Using the nickname other players gave Tiafoe to reflect the way he embraces big moments, Team World captain John McEnroe said: “Frances is `Prime Time.’ He loves this stuff.”

McEnroe had been 0-4 while leading his squad against his former playing rival, Team Europe captain Bjorn Borg; both indicated they would be back for the 2023 Laver Cup in Vancouver, but that might be their last go-round.

This one served as a celebration of Federer and the 41-year-old Swiss star’s career.

Tiafoe responded with a quip when asked whether he might owe Federer some form of “I’m sorry” for beating him in his finale or for defeating his team, which also included Nadal, Novak Djokovic and Andy Murray for a total of 66 major singles titles. That, incidentally, is 66 more than Team World, a collection of 20-somethings (Sock turned 30 on Saturday).

“”I’m not going to apologize to him. He’s got a lot to apologize for after the last 24 years – after beating everybody on the tour,” said Tiafoe, who went 0-3 against Federer in singles head-to-head. “I will say thank you for having me in this amazing event, what he’s done for the game. He’s a class act. Happy to know him, happy to call him a friend, happy to call him a colleague, and best wishes in his second act. But I will not apologize.”

Team Europe entered Sunday at O2 Arena with an 8-4 lead; the first team to 13 points would win.

Each match on Day 3 was worth three points, and Team World went ahead thanks to a pair of victories by Felix Auger-Aliassime, a 22-year-old from Canada. He beat Djokovic 6-3, 7-6 (3), after partnering with Sock to edge Murray and Matteo Berrettini 2-6, 6-3, 10-8 in doubles.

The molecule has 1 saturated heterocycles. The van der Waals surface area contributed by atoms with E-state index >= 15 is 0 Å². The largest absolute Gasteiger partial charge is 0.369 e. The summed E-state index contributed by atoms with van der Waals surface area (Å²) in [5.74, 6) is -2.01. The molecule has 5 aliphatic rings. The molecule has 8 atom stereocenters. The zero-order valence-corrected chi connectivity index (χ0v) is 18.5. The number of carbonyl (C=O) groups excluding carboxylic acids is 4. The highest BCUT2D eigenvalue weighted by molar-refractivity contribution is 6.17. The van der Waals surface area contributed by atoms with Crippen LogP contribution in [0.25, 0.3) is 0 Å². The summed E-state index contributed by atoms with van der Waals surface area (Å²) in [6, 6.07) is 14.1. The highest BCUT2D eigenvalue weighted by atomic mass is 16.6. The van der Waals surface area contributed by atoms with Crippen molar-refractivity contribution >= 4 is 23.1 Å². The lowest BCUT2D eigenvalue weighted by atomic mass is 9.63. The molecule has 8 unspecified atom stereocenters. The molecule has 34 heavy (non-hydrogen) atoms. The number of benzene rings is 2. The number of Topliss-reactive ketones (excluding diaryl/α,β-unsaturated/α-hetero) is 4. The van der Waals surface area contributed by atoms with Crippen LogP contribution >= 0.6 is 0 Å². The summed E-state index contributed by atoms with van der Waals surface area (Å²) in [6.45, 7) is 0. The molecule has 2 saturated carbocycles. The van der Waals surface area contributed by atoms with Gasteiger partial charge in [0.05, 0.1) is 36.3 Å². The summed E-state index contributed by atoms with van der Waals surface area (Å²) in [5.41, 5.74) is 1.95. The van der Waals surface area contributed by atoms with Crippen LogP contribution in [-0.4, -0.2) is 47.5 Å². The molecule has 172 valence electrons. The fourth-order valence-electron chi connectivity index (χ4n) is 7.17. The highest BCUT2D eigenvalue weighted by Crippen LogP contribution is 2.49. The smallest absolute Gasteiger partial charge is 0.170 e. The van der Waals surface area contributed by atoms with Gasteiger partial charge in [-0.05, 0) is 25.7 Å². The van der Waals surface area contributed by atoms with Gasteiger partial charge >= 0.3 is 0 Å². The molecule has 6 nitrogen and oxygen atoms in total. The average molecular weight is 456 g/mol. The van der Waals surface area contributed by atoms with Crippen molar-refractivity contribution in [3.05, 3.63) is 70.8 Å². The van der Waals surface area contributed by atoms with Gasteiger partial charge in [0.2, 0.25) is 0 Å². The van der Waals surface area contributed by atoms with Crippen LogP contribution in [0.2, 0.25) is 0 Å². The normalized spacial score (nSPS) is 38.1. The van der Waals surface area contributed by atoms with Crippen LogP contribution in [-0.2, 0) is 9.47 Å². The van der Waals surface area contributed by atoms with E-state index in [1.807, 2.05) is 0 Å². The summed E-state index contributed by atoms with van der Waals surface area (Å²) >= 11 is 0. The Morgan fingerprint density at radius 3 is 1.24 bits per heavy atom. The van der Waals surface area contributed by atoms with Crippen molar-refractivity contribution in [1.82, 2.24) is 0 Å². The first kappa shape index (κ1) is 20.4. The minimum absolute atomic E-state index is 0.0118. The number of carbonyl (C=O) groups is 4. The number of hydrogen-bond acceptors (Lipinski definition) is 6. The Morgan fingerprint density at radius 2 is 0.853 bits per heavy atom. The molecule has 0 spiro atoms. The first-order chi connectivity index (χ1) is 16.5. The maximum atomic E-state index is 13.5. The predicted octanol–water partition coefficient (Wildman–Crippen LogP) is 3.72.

Tiafoe then made it 13-8, but it wasn’t easy.

He went a tournament-record 8-0 in tiebreakers at Flushing Meadows this month and was just as resilient Sunday.

“It’s been a long time that Frances has been playing the big guys close and losing a lot of close battles. It’s great to see lately he’s been winning,” said Taylor Fritz, an American who is the same age as Tiafoe and has known him for years. “It’s about time that he steps up and the matches go the other way. Today was a joke.”

That’s because Tiafoe was a single point from losing to Tsitsipas four times in their second-set tiebreaker, but somehow got through that. Then, at 4-all in the concluding match tiebreaker – first to 10, win by two – Tiafoe sprinted from behind the baseline to near the net and barely got to a drop shot by Tsitsipas, somehow lunging to flick an angled winner.

While most of the 16,365 fans went wild, Tiafoe went around the net and stood still, hands on his hips, relishing the atmosphere.

“We put him in the slot that he was in today for a reason,” said Team World’s Tommy Paul, another 24-year-old American, “and he stepped up for us, big time.”